Emma Rose

Orange Peel

The single strip of orange peel is the cocktail's crowning glory. Oils expressed over the drink add a fresh, fragrant aroma that simply cannot be replicated. Without it, the cocktail lacks that olfactory finesse that completes the sensory experience.

Alex Green


The maraschino cherry isn't just eye candy; it provides a final, sweet flourish. Its subtlety reminds us that cocktails are both an art and a science—miss it at your aesthetic peril. Plus, who doesn't love a cherry on top?

Mary Mitkina

Recipe. How to make Harlem Drink

  1. Combine Ingredients: In a cocktail shaker, combine the whiskey, orange liqueur, lemon juice, and simple syrup.
  2. Shake: Fill the shaker with ice and shake vigorously for 15-20 seconds.
  3. Strain: Strain the cocktail into a chilled coupe or martini glass.
  4. Garnish: Express the orange peel over the cocktail to release its oils, then discard. Place a maraschino cherry on a cocktail pick and lay it across the rim of the glass.

Pro Tips

  • Chill Your Glass: A chilled glass will keep your cocktail cooler for longer and enhance the flavor.
  • Use Fresh Citrus Juice: Freshly squeezed lemon juice will give a brighter, more authentic flavor than bottled juice.
  • Quality Whiskey: The quality of the whiskey can greatly affect the taste of the cocktail. Choose a good quality whiskey for the best results.

Perfect Pairings


  • Charcuterie Boards: The citrusy notes of the Harlem cocktail cut through the richness of cured meats and cheeses.
  • Smoked Salmon: The smooth whiskey pairs nicely with the smokiness of the salmon.

Main Courses

  • Grilled Steaks: The cocktail's robust whiskey backbone stands up to the hearty flavor of red meats.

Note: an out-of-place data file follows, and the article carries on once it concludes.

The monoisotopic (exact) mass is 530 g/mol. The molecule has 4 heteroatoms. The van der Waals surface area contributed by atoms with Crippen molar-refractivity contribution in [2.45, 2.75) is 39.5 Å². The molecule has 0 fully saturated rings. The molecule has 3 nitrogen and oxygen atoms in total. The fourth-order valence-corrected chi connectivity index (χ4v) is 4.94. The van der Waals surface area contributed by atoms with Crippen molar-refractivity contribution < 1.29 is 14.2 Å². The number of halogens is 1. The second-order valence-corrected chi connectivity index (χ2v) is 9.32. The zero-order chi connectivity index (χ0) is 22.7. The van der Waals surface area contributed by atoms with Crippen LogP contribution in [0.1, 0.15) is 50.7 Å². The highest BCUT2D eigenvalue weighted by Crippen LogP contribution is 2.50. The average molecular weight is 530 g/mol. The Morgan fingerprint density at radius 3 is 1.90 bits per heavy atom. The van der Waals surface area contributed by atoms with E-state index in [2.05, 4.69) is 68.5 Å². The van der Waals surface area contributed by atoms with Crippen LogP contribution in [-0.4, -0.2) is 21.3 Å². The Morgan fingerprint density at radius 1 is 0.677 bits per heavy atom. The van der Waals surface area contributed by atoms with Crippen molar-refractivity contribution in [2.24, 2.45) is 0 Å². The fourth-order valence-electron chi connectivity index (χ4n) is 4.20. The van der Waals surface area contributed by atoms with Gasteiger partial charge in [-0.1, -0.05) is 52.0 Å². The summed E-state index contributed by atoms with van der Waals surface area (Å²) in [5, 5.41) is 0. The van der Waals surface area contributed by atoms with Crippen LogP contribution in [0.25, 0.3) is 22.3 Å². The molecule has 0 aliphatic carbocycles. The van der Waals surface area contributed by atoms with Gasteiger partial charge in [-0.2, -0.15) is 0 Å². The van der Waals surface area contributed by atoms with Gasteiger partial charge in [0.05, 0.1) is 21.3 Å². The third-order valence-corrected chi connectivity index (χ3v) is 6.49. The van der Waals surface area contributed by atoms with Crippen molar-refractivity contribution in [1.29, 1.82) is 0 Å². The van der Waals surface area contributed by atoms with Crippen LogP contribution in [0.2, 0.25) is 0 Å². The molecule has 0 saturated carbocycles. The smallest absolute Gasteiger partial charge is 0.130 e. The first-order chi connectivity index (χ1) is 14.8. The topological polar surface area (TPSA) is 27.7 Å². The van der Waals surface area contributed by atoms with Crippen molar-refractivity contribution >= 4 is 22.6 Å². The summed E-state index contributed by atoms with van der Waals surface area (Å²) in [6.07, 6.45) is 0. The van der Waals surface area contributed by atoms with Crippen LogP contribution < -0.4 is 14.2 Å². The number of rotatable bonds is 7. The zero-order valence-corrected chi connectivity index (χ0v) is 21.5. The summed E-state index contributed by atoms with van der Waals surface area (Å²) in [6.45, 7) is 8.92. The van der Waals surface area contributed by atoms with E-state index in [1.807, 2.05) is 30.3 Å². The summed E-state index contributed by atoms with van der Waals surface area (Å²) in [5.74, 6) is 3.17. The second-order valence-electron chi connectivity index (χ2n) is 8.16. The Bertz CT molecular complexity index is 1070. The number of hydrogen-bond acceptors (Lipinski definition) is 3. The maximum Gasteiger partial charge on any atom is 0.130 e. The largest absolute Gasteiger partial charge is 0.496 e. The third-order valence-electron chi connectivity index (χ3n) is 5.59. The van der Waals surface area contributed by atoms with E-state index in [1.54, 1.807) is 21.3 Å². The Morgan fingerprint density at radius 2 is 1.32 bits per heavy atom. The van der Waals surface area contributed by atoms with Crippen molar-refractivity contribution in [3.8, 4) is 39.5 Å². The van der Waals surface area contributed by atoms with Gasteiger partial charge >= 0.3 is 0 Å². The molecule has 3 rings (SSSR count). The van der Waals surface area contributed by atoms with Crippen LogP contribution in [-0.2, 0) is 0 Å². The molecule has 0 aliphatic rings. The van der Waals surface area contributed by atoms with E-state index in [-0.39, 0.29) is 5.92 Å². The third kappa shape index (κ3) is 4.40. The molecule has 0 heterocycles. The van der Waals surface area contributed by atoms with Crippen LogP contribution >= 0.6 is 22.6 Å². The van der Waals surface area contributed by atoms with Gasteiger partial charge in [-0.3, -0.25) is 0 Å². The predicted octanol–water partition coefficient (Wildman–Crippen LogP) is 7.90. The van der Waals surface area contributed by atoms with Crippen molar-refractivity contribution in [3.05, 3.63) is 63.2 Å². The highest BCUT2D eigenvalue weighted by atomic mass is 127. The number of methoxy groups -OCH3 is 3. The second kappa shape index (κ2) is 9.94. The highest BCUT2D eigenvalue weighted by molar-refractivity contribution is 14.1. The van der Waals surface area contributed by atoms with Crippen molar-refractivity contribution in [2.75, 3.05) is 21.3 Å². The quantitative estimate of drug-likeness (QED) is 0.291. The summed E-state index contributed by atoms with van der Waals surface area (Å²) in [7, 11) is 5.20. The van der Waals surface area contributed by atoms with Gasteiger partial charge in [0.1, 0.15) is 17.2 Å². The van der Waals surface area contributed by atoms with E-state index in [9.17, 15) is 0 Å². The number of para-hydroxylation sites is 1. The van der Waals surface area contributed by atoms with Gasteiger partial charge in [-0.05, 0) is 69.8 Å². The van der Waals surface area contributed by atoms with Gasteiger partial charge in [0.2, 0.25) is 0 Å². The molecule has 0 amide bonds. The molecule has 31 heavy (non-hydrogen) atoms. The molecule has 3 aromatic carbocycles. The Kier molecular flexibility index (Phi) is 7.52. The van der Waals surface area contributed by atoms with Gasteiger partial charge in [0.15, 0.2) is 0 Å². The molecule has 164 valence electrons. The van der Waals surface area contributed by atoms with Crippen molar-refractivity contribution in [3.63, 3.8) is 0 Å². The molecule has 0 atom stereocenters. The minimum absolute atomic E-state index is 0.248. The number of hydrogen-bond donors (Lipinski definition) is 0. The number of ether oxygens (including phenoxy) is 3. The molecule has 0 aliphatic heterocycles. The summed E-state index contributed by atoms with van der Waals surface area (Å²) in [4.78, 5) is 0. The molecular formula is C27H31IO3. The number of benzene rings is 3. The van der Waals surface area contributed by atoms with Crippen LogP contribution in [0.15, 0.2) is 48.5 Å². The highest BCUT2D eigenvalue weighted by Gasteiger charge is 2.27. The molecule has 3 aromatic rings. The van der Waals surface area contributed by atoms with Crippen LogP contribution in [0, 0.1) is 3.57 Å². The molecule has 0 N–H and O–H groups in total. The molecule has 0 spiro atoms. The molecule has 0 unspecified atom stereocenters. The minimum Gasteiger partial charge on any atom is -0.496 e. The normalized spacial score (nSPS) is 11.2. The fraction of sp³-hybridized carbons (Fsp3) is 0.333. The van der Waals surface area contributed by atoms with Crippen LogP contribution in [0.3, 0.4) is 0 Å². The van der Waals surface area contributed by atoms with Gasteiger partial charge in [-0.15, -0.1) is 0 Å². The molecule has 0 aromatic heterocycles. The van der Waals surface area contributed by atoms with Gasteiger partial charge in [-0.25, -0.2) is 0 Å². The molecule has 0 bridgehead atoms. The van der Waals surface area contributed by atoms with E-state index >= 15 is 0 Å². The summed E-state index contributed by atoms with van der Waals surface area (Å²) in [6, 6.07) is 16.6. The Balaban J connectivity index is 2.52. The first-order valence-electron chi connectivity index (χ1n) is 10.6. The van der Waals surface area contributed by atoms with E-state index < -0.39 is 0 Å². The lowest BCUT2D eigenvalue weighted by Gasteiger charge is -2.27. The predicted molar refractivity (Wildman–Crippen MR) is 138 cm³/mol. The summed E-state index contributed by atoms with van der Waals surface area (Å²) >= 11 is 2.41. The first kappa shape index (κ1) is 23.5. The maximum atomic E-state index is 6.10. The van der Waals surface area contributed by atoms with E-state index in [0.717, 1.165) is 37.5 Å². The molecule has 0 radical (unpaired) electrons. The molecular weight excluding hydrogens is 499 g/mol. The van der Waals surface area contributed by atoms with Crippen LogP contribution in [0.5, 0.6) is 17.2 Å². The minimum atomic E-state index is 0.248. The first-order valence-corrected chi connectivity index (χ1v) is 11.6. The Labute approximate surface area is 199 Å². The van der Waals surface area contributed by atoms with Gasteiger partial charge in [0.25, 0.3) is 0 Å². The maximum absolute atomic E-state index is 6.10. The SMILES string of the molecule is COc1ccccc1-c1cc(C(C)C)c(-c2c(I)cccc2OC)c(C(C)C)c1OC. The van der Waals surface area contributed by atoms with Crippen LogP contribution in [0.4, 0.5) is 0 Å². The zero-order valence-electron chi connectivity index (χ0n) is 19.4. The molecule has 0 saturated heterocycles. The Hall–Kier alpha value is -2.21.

• Roasted Duck: The orange liqueur's sweetness complements the rich and slightly gamey duck meat.


  • Lemon Tart: Mirroring the cocktail's citrus component, a lemon tart would be a harmonious finish.
  • Dark Chocolate: Chocolate and orange is a classic combination, and the whiskey adds a warming note.

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What you could change in Harlem

  • Whiskey: If you don't have whiskey, you can use bourbon or rye as a substitute.
  • Orange Liqueur: If you don't have orange liqueur, you can use Grand Marnier or Cointreau.
  • Simple Syrup: If you don't have simple syrup, you can make your own by dissolving equal parts sugar and water.

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And of course - twists🍹

Smokey Harlem

  • Swap out the whiskey for a smokey Scotch.
  • Use maple syrup instead of simple syrup for a deeper sweetness.

The Smokey Harlem rises like the mist over the lochs. Smokey Scotch brings a peaty punch, and maple provides an autumnal whisper. This twist on the classic is perfect for those who enjoy sipping their cocktail by a crackling fire.

Spiced Harlem

  • Add a dash of bitters, such as Angostura.
  • Include a cinnamon stick as garnish.

The Spiced Harlem adds a holiday vibe to the classic. The bitters add complexity and depth, while the cinnamon garnish warms the spirit. Sip this and you might just hear sleigh bells.

Berry Harlem